For No Good Reason, Blu-ray (2014)

by | Sep 2, 2014 | DVD & Blu-ray Video Reviews

For No Good Reason, Blu-ray (2014)

Cast: Ralph Steadman, Johnny Depp, Richard E. Grant, Terry Gilliam
Director: Charlie Paul
Studio: Itch Film/ Sony Pictures Home Ent. 44217 [9/2/14] (Blu-ray & DVD)
Video: 1.78:1 anamorphic/enhanced for 16:9 1080p HD color
Audio: English & English Audio Description DTS-HD MA 5.1
Subtitles: English, English SDH, French
All regions
Extras: Commentary track by Charlie Paul and Producer Lucy Paul, Cherrywood Cannon animated short, Deleted scenes, Extended interviews from film, Q & A from Toronto Int. Film Festival (Steadman & Paul), Previews
Length: 89 minutes
Rating: ****1/2

A fascinating documentary shot over a period of 15 years, in Steadman’s studio as well as where the various talking heads were located. The British artist’s fame came from his association with the wild Hunter Thompson and their combination of gonzo reporting together with the surreal, furious drawings by Steadman. This already has resulted in a feature film based on their most famous collaboration, Fear and Loathing in Las Vegas.

Steadman narrates some of the film himself, and we see him at work, often using the overhead camera which filmmaker Paul installed above where he does most of his work. Johnny Depp provides a sort of “audience” but doesn’t participate much; he’s a friend of Steadman. Among the other talking heads of interest are Rolling Stone founder Jann Wenner, music producer Hal Willner and actor Tim Robbins. Director and Monty Python member Terry Gilliam sees himself as similar to Steadman and certainly his films have been affected by the righteous fury of some of Steadman’s images. (Gilliam came out from behind his animation camera and performed onstage in the final Monty Python show the group just mounted in London.) Steadman’s use of paint splatters elevates that technique to a high art, and Gilliam mentions how some of Steadman’s drawings seem to encapsulate movement similar to an animated film, which such drawings aren’t supposed to do.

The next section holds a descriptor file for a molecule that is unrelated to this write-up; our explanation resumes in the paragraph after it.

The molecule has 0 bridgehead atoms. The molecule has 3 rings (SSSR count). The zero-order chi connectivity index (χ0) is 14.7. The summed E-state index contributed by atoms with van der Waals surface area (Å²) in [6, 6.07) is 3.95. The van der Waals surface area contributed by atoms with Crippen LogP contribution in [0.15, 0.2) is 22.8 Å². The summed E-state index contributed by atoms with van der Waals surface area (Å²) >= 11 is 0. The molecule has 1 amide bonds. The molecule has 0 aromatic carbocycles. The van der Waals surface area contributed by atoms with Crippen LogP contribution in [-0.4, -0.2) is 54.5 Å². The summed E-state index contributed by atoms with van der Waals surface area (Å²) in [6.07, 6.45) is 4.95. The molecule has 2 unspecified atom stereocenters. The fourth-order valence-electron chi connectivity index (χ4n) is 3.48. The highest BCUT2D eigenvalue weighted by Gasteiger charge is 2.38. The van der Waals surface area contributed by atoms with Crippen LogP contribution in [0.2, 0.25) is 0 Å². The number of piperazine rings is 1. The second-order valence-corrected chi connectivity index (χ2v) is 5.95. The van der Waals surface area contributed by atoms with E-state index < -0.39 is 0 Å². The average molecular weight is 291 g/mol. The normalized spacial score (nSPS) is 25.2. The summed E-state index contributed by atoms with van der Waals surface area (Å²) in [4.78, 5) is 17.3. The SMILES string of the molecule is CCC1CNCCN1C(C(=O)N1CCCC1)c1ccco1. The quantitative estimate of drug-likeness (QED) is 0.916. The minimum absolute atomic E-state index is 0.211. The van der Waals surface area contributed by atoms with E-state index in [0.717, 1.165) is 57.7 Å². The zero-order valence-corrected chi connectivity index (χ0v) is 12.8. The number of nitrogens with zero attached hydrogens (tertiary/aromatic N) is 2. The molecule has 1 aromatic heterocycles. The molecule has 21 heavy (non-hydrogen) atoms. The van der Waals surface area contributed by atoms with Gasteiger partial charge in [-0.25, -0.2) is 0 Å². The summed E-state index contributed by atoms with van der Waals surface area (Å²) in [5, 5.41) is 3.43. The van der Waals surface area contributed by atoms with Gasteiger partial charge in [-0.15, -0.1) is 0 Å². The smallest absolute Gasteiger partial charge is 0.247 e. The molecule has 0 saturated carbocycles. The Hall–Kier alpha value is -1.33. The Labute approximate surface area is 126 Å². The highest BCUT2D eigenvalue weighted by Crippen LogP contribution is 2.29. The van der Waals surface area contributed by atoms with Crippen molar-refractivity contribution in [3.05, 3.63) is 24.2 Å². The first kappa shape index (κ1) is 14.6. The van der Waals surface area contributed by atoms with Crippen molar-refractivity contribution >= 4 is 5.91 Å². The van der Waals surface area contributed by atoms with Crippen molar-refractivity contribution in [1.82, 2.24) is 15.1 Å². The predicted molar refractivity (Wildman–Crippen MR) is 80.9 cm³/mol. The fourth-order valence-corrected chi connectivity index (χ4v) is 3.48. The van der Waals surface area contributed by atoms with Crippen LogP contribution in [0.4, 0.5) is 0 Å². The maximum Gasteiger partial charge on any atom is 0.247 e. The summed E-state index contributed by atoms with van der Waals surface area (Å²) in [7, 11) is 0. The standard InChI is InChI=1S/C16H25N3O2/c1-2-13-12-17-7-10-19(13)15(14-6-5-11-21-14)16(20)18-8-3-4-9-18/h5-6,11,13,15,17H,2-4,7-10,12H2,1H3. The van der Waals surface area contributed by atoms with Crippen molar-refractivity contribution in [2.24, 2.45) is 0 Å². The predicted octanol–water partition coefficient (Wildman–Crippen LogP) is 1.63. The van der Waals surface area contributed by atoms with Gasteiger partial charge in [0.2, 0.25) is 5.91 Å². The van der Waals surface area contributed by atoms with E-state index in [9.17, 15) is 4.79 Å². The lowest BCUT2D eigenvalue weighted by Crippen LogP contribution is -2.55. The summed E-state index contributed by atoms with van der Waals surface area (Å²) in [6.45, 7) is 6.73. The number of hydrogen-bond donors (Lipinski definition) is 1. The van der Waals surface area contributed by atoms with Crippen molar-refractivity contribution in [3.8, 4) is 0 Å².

Some of his drawings are given some basic animation thruout the film, but I really enjoyed (being an animation fan) the short Cherrywood Cannon, which was animated in a limited, stylized style, by an unnamed person. It seems to bring together not only the unique appearance of Steadman’s drawings (which look like no one else’s), but also much of his anti-war, anti-violence philosophical stance. There is also a section of the film which goes into the Leonardo da Vinci book which Steadman wrote and illustrated, which I just finished and found a masterpiece. Now I want to get ahold of the illustrations he did for Alice in Wonderland, which Gilliam said he has framed and hung around his place. Seeing some of the original drawings is great, such as those that were later turned into the CGI reptile-people in the bar in Fear and Loathing in Las Vegas.

There’s some interesting footage of the late Thompson, including one of their evidently frequent disagreements, when Thompson objected strongly to Steadman’s saying that nobody would have read Thompson’s articles were it not for Steadman’s outrageous illustrations. Another bone to pick between them (altho on one level they made a terrific pair) was Thompson’s totally out of control drug and alchohol-taking, whereas Steadman limited himself to overdoing just the drinking.

The extras with these discs are nearly as good as those with Criterion releases, and altogether the film is an important and inspiring view of the most unusual man behind the legend.

—John Sunier

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